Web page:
Comics: G.I. Joe: A Real American Hero #172

January 10, 2012

Written by Larry Hama and art by S. L. Gallant, G.I. Joe: A Real American Hero #172 follows Flint's team escape from Darklonia with two critically wounded (and their Tomahawk not doing much better). Meanwhile, Snake Eyes, Storm Shadow, and Billy confront the Blue Ninjas, a mysterious splinter faction of the Arashikage Clan

Hama achieves a nice balance of suspense (Flint’s team returning to the USS Flagg) and action (the Blue Ninja’s attack on a dojo in Brooklyn). We were left with two cliffhangers at the end of the last issue, and we really weren’t given a rest from the consequences of those plot points until the end of this issue.
One Joe character's life is in danger, which creates some powerful moments (on the other hand, the reason why this life is in danger (not enough medical aid to treat two people) seems a little unlikely and forced). So it is all the more shocking when another character unexpectedly dies at the end of this issue.

The quick pacing of the book didn’t allow much room for character development, with the notable exception of the surprising death of a beloved character. Lifeline and Barbeque make brief cameos in the book in scenes that, rather than feeling forced, made a lot of sense.

The Blue Ninjas made their debut briefly in the last pages of #171, but it is this issue we learn a little about who they are and how they fight. Still, we are left with more questions than answers. Their design is interesting, reminiscent of the recently released blue Night Creepers (v12). With both ninja's urban expertise and dependence on technology, one wonders if there’s a connection between the two.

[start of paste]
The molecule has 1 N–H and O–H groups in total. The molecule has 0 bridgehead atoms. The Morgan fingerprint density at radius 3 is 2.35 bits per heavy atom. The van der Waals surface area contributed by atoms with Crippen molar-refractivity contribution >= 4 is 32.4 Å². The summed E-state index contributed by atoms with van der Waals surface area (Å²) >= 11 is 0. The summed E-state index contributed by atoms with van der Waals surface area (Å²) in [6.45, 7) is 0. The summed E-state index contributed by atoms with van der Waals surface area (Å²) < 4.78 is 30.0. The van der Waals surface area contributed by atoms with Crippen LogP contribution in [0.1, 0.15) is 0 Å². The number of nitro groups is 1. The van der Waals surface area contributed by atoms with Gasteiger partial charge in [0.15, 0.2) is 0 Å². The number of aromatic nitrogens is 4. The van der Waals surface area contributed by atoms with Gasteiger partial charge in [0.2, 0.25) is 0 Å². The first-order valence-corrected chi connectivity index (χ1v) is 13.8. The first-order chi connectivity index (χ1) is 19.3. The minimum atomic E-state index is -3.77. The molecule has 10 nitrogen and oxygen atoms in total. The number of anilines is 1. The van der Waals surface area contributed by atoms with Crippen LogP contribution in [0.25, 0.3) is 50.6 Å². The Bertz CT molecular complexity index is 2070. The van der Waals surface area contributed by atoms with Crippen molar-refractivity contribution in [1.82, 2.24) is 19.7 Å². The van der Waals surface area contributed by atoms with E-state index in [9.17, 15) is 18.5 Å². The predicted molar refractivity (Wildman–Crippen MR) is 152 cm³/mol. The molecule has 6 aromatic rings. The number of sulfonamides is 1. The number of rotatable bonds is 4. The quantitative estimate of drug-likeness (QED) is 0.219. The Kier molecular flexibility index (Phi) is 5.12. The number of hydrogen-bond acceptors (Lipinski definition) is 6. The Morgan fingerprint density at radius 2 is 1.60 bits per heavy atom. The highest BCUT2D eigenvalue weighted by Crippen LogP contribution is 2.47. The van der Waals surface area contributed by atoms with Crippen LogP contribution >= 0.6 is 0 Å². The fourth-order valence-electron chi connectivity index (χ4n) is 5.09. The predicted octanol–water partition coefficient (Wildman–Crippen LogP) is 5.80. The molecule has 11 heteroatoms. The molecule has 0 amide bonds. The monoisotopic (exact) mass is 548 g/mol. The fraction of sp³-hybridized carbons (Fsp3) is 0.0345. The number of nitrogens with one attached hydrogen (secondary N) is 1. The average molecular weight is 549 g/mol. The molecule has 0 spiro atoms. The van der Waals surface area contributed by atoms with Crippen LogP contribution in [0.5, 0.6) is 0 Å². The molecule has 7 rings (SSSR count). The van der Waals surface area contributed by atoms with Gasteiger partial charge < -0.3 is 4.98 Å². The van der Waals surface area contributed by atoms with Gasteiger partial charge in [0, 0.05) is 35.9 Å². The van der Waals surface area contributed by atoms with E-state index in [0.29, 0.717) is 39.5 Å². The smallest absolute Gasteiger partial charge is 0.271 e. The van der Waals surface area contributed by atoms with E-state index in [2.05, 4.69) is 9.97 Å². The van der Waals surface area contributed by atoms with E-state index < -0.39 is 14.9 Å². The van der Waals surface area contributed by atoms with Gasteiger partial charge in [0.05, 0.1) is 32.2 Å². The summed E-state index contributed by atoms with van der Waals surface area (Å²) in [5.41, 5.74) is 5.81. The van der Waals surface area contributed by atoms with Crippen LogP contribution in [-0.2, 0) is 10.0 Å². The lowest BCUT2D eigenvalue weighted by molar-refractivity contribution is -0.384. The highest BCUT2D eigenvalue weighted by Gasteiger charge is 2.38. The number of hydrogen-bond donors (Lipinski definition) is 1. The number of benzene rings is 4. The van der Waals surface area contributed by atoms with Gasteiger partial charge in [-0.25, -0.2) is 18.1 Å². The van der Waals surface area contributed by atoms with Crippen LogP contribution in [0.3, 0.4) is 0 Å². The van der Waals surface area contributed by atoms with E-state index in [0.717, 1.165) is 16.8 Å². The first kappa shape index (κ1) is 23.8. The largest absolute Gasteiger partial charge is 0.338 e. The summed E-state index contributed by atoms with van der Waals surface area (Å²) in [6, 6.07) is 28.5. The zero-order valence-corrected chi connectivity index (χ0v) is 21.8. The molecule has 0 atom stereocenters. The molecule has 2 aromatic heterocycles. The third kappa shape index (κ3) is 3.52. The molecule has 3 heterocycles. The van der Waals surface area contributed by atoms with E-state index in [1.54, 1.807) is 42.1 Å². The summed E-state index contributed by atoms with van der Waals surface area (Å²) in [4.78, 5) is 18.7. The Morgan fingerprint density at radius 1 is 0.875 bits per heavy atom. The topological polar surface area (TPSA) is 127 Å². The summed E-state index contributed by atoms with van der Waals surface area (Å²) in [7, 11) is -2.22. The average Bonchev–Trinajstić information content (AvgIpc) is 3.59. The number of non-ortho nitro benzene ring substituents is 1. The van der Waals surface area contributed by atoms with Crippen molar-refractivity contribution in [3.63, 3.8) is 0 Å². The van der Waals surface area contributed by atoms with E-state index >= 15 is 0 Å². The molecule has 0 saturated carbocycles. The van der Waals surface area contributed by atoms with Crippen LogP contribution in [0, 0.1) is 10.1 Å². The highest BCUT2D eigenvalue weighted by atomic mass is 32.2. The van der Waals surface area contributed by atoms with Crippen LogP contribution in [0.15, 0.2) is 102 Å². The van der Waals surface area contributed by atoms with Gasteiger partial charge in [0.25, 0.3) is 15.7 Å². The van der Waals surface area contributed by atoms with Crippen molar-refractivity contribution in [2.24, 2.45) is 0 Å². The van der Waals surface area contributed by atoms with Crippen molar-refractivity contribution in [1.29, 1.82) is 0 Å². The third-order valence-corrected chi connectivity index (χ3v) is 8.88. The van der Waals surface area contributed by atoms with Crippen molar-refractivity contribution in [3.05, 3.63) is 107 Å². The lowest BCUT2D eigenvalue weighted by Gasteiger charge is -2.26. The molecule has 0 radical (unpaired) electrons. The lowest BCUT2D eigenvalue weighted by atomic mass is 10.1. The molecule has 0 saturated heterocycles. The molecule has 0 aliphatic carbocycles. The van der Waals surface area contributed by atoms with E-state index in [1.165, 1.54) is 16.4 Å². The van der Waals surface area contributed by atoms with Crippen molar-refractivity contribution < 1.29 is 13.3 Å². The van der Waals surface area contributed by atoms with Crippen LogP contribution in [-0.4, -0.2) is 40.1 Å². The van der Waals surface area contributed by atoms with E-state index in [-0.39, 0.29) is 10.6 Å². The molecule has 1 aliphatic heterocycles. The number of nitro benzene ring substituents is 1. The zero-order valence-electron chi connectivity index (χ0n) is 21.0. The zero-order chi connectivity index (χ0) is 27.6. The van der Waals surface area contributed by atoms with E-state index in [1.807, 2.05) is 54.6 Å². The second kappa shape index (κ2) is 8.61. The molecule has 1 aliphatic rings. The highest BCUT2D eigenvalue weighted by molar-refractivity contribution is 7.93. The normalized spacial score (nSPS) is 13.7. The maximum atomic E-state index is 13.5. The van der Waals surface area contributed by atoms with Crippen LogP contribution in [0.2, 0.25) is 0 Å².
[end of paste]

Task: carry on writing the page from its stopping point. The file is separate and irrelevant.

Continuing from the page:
S. K. Gallant continues to hit it out of the park with the art on this issue.There was a lot of action in this issue, especially the ninja battle in Brooklyn. Gallant does a beautiful job depicting both the action, and the emotion behind the men performing the action

I am a die-hard Storm Shadow fan, 99 percent of that due directly because of his rich and tragic history and his ultimate redemption in the Marvel run. But even I am a little apprehensive about the introduction of yet another ninja faction and yet another recon'ed history of the Arashikage Clan. The series is the best it has been since its relaunch (heck, it's the best it's been since the double digits!). The last thing we need is the return to ninja-centric, mystic storylines. But Hama has re-earned my respect and trust in his storytelling, so I am strapping myself in for the long run

The Hama/Gallant team is still hitting home runs. Highly Recommended.


Joe Tages said...

Ninjas have been an issue for me since the Marvel days. They just don't work well within the overall theme of a military unit fighting crackpot terrorists. I always wished that Larry could have spun off the Arashikages into their own book and leave the Joes alone. Same deal with Cobra and the Dreadnoks. Cobra is not about being led by the Road Warriors.

John said...

Thanks for the comment, Joseph. It's tough to argue against you. Ninjas worked best in the Marvel run when there was only two of them and they weren't the center of every other plotline. With the emphasis on multiple ninjas on the second half of the Marvel run, the book declined in quality, mostly because Hama was losing focus on what he had excelled in: (relatively) realistic military stories with a diverse and ensemble cast.

As for the Dreadnoks, I kind of like them! But usually only in small doses. I've always like DDP's portrayal of the Dreadnoks as a international gang with chapters in different cities. I think that actually fits well alongside a terrorist organization.

Post a Comment